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Celebrating female South African artists

In the (re) making of South Africa’s history, the efforts of women were often left out of the dominant narrative. So we celebrate the work of three female artists whose work reclaims the female body, and, in so doing, the South African woman’s place in history

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As we are celebrating women and the legacies of women in South Africa this month, we also pay tribute to some influential South African female artists. Their work is often highly personal and political and relates to the intersections of race, gender and class in South Africa. In this edition we look at some older and newer work that centers the body and resistance. There has been a long tradition of using the body as a form of resistance within the arts. Bodies have become sites of resistance against, for example, patriarchal gender norms, oppression, colonial history and commodification.

For various reasons South African women and their crucial role in history have been invisible to many. In the (re) making of South Africa’s history, the efforts of women were often left out of the dominant narrative. Reclaiming the female body – literally and figural – then also becomes a site of reclaiming one’s place in history. It’s a process to which female visual artists have greatly contributed in South Africa.

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In the work of Berni Searle, especially in an older piece, the 2001 Venice Biennale video commission titled Snow White, we see why the body is such a contested site. Searle is one of South Africa’s most renowned artists and is known to work a lot on the body and themes such as self-representation, gender, history and race. In Snow White the idea of ‘whitewashing’ clearly refers to colonial practices. Searle is physically covered in snow. Here the idea of (in)visibility becomes very literal. Although this work was made in 2001 and to a large extent also links to apartheid and living under oppression, it is still extremely relevant today. It signifies how many women are still struggling with issues specifically related to race and gender and are often not as visible or invisible as they wish to be.

Her work is also strongly related to the power of women’s collective action and protest. In various African countries, the naked body has been explicitly used in protests. Recently, a young woman protested naked in front of the Nelson Mandela Square. Some have read this as a political protest. Searle is also known to use her own body in her work as a form of resistance.

"Sophie-Ntombikayise", 2009. Mixed media installation. © Mary Sibande. Photograph: Momo Gallery Johannesburg

“Sophie-Ntombikayise”, 2009. Mixed media installation. © Mary Sibande. Photograph: Momo Gallery Johannesburg

The young visual artist Mary Sibande also used her own body in her work. She molded her alter-ego life size sculpture Sophie after her own body. Sophie is a domestic worker with a lot of dreams and fantasies. Her work relates to the harsh realities for black domestic workers in South Africa today. Sophie represents a lot of women who work as servants their whole lives and are often in inferior positions towards their employer. Here race and class relations play an important role. The fact that so many households have domestic workers is also a reflection of the current socio-economic reality in South Africa.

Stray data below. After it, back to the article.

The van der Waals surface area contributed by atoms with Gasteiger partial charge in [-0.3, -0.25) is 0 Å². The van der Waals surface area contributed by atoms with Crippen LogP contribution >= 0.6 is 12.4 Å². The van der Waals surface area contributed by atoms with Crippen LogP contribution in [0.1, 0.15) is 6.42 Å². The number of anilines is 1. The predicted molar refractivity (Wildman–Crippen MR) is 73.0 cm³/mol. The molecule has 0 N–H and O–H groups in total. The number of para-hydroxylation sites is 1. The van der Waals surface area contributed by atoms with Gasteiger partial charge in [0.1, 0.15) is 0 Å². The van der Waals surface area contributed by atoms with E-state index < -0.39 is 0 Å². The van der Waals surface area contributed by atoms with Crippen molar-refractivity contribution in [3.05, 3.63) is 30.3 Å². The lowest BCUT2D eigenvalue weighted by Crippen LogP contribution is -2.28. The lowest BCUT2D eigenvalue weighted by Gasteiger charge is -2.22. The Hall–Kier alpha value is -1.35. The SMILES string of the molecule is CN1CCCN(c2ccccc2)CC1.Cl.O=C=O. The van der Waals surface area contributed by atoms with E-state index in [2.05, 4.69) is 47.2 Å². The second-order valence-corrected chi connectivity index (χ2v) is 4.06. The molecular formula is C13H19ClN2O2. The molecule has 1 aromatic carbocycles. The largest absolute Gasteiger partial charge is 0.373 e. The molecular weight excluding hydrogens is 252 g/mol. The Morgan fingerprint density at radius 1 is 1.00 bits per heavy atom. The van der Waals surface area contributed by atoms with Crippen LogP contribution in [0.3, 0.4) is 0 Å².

"I’m a Lady", 2009. © Mary Sibande. Photograph: Momo Gallery Johannesburg

“I’m a Lady”, 2009. © Mary Sibande. Photograph: Momo Gallery Johannesburg

Often domestic workers are seen as a homogenous group, as if they are without individual lives, ideas, dreams and hopes. In her work Sibande explores the problematic historical power dynamics that are at play. We follow Sophie’s fantasies in her working uniform that is slowly transformed – together with her dreams. We see Sophie in a long blue Victorian dress playing out several of her fantasies. In her work we clearly feel the tension between how black female bodies are viewed and subjected to stereotypical ideas, and the idea of taking back control. Race and gender in her work are also understood in a colonial framework – one that is crucially important not to forget today.

Tracey Rose, Span II, 1997. Installation view on 'Graft’. 2nd Johannesburg Biennale, South African National Gallery

Tracey Rose, Span II, 1997. Installation view on ‘Graft’. 2nd Johannesburg Biennale, South African National Gallery

Artists such as Tracey Rose, who has been around in the South African visual arts scene for a long time, have used performance art as a form of gender resistance. Her work can also be seen as a form of visual activism in which feminism plays a big role. In her earlier work she also often used her own body and hair. For instance, at the Second Johannesburg Biennale 1997 in Span II, Rose could be viewed in a glass case. She had shaven her hair off and sat naked in her glass case and in a second performance she started knotting the hair. As many have said before, her work has been and a phenomenal contribution to South Africa’s visual arts. Rose has subverted and converted many ideologies that hold patriarchal believes in stand. In this work, she also pays homage to women who have been put on display during colonial times such as Saarjie Baartman.